Thomas H Lee, a billionaire financier who led some of the private equity industry’s most successful deals during its early rise in the 1980s and 1990s, has died at the age of 78.
Lee founded Thomas H Lee Partners in 1974, a boutique investment outfit that perfected the early art of leveraged buyouts and grew to become one of the industry’s largest firms by the mid-1990s after a string of successful deals highlighted by the takeover of beverage company Snapple.
By the mid-2000s, Lee had become one of the wealthiest private equity investors in the US and his Boston-based firm was among the industry’s largest by assets, managing more than $12bn, and a prolific dealmaker in a boom of large takeovers such as Dunkin Brands and media ratings group Nielsen.
In late 2005, Lee left his eponymous firm, which is now called THL, to found a New York-based private equity firm focused on midsized buyouts, called Lee Equity Partners, where he most recently acted as its chair. The group manages $3bn in capital and a portfolio of private holdings in the financial services, healthcare and business services sectors. His net worth was estimated at $2bn at the time of his death, according to Forbes.
“We are profoundly saddened by the unexpected passing of our good friend and former partner, Thomas H Lee,” THL said in a press release late on Thursday. “Tom was an iconic figure in private equity. He helped pioneer an industry and mentored generations of young professionals who followed in his footsteps.”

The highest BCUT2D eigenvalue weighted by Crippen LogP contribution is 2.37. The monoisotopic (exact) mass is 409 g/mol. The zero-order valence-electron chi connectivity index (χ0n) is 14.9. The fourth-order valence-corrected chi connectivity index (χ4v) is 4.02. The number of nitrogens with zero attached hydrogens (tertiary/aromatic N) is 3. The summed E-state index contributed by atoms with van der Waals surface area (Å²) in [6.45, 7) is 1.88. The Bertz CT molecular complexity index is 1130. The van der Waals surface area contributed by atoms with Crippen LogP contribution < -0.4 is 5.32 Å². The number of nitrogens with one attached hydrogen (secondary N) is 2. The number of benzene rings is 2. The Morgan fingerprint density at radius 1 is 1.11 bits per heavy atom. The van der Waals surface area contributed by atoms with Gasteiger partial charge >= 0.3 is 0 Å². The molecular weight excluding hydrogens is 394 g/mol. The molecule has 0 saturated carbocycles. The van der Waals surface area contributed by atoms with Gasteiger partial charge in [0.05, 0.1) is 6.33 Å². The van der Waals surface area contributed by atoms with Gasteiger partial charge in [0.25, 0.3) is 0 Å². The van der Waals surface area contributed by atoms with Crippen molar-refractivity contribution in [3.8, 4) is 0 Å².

The son of an executive at Shoe Company of America, once the maker of the Clark’s brand of shoes, Lee was raised in the Boston area and graduated from Harvard College in 1965 before becoming a securities analyst in the research department of LF Rothschild.
He cut his teeth as a director of technology lending in the late 1960s and early 1970s at First National Bank of Boston before starting his own firm focused on corporate buyouts, then known as “bootstrapped” deals because of their heavy use of debt financing to acquire companies.
After finding success in the 1980s and 1990s, Lee became an influential philanthropist and avid art collector, acting as a trustee at cultural institutions such as the Lincoln Center, the Museum of Modern Art, the Whitney Museum of American Art and the Museum of Jewish Heritage.
He was also a prolific benefactor to his alma mater, Harvard, and to Brandeis University and the Cardozo School of Law at Yeshiva University, among other institutions.
“The family is extremely saddened by Tom’s death,” said Mike Sitrick, a spokesperson and family friend. “Our hearts are broken. We ask that our privacy be respected and that we be allowed to grieve.”